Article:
The challenges faced by organisations are complex. They are faced with the implications of climate change, of inequality, and of the gap between their needs and the available pool of talent. These challenges are on a greater and more global scale than ever before, and emerging at an ever faster trajectory. Previously stable companies find themselves on shaky ground and the negative consequences of the problems that surround them are proving difficult to reverse.
Over the past five years, I have directed the Future of Work Research Consortium, which brings together executives to consider how best to address these challenges. What is clear is that resilience is the key, and companies will be called upon to develop a whole new set of tools and ways of innovating.
Resilience starts with what happens inside the corporation, with an intellectually challenging, emotionally vibrant and socially connected community of employees. Firms such as Tata Consultancy Services and Unilever are using newly emerging technology
to amplify the ideas and knowledge of employees. They are ensuring that they gather the social wealth that crisscrosses the company and stretches beyond its boundaries.
Executives also need to think hard about how to design jobs in a way that enhances, rather than denudes, the emotional vitality of their employees. For some, like BT, the wide-scale adoption of flexible working is allowing people to manage their own time in a positive and enhancing way. Others, like Deloitte, are thinking hard about how to break the career hierarchies and introduce a matrix process that allows people to increase or decrease their contribution at different stages of their working life.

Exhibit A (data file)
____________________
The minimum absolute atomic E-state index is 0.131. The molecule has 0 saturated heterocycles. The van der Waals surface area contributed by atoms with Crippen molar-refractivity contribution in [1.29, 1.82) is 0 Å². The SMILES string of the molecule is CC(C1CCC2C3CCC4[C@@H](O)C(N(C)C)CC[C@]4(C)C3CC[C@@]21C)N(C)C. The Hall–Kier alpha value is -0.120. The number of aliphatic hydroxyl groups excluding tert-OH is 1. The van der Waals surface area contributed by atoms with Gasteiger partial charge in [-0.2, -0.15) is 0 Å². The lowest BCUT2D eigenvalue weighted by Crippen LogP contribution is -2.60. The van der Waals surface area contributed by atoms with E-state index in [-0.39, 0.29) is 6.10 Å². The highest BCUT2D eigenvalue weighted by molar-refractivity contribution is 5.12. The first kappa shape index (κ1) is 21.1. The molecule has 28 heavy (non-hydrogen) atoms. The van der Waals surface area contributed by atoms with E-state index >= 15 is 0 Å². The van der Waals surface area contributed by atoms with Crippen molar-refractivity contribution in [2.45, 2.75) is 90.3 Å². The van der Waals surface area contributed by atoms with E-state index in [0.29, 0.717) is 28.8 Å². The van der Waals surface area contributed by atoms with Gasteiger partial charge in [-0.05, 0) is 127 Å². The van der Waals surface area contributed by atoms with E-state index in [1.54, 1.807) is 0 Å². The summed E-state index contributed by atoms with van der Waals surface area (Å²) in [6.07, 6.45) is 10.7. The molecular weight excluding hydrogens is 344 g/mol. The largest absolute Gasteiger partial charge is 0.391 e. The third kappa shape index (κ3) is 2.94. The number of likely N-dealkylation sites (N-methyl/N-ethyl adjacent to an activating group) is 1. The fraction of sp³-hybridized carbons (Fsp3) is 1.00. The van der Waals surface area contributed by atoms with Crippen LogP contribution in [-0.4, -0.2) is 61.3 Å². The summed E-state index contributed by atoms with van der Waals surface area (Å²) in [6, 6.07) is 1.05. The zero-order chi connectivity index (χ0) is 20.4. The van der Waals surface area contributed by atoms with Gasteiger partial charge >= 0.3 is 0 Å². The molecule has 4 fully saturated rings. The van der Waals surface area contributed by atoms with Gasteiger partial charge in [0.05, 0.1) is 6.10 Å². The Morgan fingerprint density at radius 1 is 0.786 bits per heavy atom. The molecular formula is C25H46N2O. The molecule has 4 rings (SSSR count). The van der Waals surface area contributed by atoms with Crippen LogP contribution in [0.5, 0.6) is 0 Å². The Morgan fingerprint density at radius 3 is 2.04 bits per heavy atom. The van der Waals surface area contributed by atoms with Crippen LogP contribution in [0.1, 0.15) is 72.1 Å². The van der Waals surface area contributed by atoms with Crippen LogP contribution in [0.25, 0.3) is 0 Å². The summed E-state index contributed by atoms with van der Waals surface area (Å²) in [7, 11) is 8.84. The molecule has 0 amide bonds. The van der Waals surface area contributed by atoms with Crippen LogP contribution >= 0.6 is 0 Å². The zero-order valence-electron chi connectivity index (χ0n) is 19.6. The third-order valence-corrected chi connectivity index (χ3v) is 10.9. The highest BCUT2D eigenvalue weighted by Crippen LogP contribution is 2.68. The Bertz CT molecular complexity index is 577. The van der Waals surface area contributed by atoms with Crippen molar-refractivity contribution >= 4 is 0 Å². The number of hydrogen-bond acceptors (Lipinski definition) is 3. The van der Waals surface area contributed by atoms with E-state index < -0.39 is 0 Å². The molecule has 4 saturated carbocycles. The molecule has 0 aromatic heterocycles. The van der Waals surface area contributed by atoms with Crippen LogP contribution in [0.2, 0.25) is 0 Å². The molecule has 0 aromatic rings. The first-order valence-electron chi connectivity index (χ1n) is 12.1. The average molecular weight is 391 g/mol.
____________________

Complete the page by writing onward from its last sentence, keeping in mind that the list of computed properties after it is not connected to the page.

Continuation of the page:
Some corporations are also focusing on building resilience in their supply chains and beyond. This is crucial. Companies do not exist independent of the rest of the world, and their future is reliant on their interaction with the communities in which they are embedded. I saw this at Danone, where people across the company are actively working with farmers in their supply chain to build strong communities. The John Lewis Partnership is doing the same in the UK.
These are corporations that are facing the challenges of our increasingly fragile world head-on, by recognising their connection with the outside world. They understand that their businesses are profoundly related to the communities in which they work and are able to think differently and comprehensively about the larger environment in which
Some, such as Royal Dutch Shell, are using scenario planning to help executives become aware of the forces shaping their lives and businesses. It is this awareness that will enable them to face these forces in a positive way, seeing them as opportunities rather than threats.
The final piece of the puzzle is leadership: building resilience needs leaders who are prepared to balance long-term needs with short-term financial results. It’s clear that being resilient requires businesses to make choices that are positive for employees, investors and those in the communities they touch.
Lynda Gratton is professor of management practice at London Business School. This year, she received a lifetime achievement award in the HR Most Influential rankings.